It appears that I have uncovered another leaf that GRRM took from Tolkien's book, a very subtle leaf that only one learned in the lore of Arda (Tolkien's fantasy universe) would spot amongst GRRM's thorns. And spotting, that it clarity of sight, is the exact nature of this discovery, for their is an unmistakable kinship between the Palantír of The Lord of the Rings and the Glass Candles of A Song of Ice and Fire.

The Palantír were made by the Elves of Valinor in the Undying Lands, the acknowledge apex of civilization in Arda. Called the Seven Seeing Stones, they resembled large dark glass spheres with murky depths (but are in truth indestructible dark crystals) and with them those with the skill and will can gaze upon many things across the face of the world. Gaze and communicate with those looking into other, different, Palantír despite the Seeing Stones being scattered across the vast realms of Gondor and Arnor. These magical artifacts burn with a strange inner fire when used and were rescued from the Downfall of Númenor by Lord Elendil and his sons and taken to Middle-Earth where they were set up in various towers across the Realms in Exile.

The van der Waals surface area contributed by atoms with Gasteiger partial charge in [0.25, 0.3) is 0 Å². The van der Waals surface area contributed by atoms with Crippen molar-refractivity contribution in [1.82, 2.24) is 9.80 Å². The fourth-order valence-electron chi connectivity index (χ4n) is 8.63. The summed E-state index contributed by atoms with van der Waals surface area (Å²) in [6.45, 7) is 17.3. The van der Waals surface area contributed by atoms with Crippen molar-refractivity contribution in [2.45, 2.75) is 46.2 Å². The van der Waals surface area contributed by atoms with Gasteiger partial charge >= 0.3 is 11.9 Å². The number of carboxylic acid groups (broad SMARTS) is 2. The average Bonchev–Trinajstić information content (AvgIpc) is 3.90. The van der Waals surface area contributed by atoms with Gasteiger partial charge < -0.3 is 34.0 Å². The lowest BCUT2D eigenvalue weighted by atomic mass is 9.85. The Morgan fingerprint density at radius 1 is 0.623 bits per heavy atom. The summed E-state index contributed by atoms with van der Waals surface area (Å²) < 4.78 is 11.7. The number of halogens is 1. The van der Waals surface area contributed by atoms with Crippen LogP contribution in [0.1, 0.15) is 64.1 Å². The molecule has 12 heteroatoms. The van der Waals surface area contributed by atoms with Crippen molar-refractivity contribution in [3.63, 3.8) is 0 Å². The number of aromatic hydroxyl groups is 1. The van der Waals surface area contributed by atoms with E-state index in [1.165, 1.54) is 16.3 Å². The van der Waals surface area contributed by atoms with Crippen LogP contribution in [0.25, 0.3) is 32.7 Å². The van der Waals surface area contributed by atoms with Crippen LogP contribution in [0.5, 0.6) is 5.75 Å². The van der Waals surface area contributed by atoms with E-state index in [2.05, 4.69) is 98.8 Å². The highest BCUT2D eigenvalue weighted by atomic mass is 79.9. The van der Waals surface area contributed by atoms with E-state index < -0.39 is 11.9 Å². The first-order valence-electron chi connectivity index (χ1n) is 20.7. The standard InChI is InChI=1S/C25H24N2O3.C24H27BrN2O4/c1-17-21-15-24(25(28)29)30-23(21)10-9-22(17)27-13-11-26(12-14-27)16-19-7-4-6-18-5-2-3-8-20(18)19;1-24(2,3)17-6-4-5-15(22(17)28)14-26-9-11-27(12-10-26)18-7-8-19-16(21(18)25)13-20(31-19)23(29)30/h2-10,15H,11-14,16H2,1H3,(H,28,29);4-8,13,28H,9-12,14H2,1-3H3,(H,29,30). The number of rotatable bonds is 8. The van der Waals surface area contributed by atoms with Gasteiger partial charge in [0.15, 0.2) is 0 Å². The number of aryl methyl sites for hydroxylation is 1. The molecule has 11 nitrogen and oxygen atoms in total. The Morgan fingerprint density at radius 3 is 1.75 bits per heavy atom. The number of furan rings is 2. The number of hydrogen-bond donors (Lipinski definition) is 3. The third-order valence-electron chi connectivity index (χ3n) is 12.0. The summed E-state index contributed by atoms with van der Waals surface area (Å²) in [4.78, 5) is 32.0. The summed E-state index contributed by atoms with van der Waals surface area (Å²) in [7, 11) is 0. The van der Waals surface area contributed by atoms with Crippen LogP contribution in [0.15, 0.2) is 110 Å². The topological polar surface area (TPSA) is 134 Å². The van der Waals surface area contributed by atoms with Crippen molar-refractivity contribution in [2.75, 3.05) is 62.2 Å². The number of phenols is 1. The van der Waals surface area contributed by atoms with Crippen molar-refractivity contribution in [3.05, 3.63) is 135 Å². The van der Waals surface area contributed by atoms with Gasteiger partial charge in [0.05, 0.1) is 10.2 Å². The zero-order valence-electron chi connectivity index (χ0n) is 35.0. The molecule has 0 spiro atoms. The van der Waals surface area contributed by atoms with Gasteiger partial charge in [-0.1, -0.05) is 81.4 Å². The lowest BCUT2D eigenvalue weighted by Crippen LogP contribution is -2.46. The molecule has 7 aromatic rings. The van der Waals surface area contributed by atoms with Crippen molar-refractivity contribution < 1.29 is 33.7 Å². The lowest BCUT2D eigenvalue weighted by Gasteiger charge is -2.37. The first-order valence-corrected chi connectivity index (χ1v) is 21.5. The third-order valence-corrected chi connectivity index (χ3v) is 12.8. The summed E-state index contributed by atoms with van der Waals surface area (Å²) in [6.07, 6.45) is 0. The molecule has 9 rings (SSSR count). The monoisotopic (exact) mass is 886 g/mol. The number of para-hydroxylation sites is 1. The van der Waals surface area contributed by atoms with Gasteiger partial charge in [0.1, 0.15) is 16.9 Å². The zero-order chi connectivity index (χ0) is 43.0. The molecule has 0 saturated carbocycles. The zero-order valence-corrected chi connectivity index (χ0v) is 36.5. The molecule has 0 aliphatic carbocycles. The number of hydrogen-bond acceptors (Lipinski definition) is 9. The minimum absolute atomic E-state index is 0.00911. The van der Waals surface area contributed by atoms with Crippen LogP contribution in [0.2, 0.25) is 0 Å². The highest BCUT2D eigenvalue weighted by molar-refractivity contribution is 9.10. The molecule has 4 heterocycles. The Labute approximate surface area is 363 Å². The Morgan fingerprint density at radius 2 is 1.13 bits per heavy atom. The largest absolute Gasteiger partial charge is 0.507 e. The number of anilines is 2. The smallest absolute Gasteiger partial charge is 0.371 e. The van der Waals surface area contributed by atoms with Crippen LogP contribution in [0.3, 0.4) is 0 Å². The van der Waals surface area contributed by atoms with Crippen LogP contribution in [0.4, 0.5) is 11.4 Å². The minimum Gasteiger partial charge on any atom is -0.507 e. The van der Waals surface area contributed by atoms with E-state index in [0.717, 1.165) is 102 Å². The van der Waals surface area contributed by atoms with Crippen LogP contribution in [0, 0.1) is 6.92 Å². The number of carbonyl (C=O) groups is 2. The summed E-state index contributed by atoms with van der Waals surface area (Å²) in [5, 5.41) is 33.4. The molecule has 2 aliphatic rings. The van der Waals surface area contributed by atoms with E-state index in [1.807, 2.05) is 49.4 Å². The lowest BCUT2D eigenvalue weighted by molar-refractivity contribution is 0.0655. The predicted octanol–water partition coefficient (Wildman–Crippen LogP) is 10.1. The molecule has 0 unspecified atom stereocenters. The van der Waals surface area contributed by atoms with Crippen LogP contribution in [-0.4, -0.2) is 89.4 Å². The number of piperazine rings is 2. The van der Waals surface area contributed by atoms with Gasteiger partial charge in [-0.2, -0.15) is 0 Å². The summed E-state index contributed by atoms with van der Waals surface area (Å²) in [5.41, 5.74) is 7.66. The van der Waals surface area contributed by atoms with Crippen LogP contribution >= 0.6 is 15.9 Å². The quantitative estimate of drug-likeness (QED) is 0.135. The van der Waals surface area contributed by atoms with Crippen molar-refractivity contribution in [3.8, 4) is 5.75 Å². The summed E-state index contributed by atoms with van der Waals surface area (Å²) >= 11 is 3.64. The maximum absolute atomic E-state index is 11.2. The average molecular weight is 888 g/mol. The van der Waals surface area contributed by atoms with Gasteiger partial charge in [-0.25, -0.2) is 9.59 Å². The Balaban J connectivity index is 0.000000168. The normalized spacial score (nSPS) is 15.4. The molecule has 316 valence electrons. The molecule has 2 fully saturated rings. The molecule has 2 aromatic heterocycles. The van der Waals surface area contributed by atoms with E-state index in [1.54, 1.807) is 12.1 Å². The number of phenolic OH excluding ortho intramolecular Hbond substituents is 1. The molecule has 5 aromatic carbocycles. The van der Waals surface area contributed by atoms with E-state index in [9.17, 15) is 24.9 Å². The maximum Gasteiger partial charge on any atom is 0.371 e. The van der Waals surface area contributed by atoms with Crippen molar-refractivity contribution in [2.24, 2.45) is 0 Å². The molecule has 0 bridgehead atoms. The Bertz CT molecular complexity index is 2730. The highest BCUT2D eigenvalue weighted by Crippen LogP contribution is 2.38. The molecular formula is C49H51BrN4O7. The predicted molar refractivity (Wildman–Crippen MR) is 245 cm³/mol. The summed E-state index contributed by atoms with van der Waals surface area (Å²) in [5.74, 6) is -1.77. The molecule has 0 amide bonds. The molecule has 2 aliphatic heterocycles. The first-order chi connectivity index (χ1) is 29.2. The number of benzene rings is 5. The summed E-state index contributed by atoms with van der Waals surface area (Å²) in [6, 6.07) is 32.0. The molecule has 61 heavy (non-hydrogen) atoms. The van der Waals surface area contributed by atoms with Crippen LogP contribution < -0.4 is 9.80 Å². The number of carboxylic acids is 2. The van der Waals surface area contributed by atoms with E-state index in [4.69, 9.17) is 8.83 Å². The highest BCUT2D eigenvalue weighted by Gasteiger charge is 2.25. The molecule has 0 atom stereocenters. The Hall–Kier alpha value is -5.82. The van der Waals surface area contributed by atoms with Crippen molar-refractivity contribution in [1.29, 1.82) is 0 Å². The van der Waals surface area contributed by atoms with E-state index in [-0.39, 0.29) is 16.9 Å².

As to the Glass Candles, they were made in Old Valyria, the acknowledge apex of civilization in the world of A Song of Ice and Fire. Like the Palantír they are dark, though of twisted and razor-sharp obsidian as opposed to smooth crystal, and it t is claimed that when the glass candles burn the sorcerers can see across mountains, seas and deserts, give humans visions and dreams and the ability to communicate with one another half a world apart. Sound familiar? Well, if not, then I should also say that these Glass Candles were rescued from the Doom of Valyria and give off twisted light when they burn. In GRRM's universe their most noted home is the Citadel, the great tower home and HQ of the Maesters.